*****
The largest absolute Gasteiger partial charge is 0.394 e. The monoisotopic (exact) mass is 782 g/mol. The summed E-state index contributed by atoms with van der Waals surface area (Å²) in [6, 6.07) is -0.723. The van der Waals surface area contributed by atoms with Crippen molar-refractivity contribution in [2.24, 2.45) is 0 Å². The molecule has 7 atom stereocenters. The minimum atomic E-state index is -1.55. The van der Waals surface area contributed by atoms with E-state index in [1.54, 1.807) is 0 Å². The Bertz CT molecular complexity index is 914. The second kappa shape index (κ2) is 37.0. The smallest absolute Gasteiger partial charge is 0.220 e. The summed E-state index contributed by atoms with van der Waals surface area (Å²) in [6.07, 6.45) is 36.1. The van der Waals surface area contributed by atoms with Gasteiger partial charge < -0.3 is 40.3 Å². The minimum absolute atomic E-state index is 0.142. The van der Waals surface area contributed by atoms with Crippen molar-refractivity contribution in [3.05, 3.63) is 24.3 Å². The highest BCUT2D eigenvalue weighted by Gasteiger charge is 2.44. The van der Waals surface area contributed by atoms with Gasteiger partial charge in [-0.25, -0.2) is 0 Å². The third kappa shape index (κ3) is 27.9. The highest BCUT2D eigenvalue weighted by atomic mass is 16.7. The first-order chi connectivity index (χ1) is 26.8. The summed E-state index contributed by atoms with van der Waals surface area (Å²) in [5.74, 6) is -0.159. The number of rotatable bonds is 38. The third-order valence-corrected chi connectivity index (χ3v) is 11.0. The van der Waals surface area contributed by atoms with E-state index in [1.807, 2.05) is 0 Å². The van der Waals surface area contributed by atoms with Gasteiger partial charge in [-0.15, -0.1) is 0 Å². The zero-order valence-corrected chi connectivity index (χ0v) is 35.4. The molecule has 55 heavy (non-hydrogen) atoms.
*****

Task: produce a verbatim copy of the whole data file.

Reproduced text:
The largest absolute Gasteiger partial charge is 0.394 e. The monoisotopic (exact) mass is 782 g/mol. The summed E-state index contributed by atoms with van der Waals surface area (Å²) in [6, 6.07) is -0.723. The van der Waals surface area contributed by atoms with Crippen molar-refractivity contribution in [2.24, 2.45) is 0 Å². The molecule has 7 atom stereocenters. The minimum atomic E-state index is -1.55. The van der Waals surface area contributed by atoms with E-state index in [1.54, 1.807) is 0 Å². The Bertz CT molecular complexity index is 914. The second kappa shape index (κ2) is 37.0. The smallest absolute Gasteiger partial charge is 0.220 e. The summed E-state index contributed by atoms with van der Waals surface area (Å²) in [6.07, 6.45) is 36.1. The van der Waals surface area contributed by atoms with Gasteiger partial charge < -0.3 is 40.3 Å². The minimum absolute atomic E-state index is 0.142. The van der Waals surface area contributed by atoms with Crippen molar-refractivity contribution in [3.05, 3.63) is 24.3 Å². The highest BCUT2D eigenvalue weighted by Gasteiger charge is 2.44. The van der Waals surface area contributed by atoms with Gasteiger partial charge in [-0.25, -0.2) is 0 Å². The third kappa shape index (κ3) is 27.9. The highest BCUT2D eigenvalue weighted by atomic mass is 16.7. The first-order chi connectivity index (χ1) is 26.8. The summed E-state index contributed by atoms with van der Waals surface area (Å²) in [5.74, 6) is -0.159. The number of rotatable bonds is 38. The third-order valence-corrected chi connectivity index (χ3v) is 11.0. The van der Waals surface area contributed by atoms with E-state index in [1.807, 2.05) is 0 Å². The van der Waals surface area contributed by atoms with Gasteiger partial charge in [-0.15, -0.1) is 0 Å². The zero-order valence-corrected chi connectivity index (χ0v) is 35.4. The molecule has 55 heavy (non-hydrogen) atoms.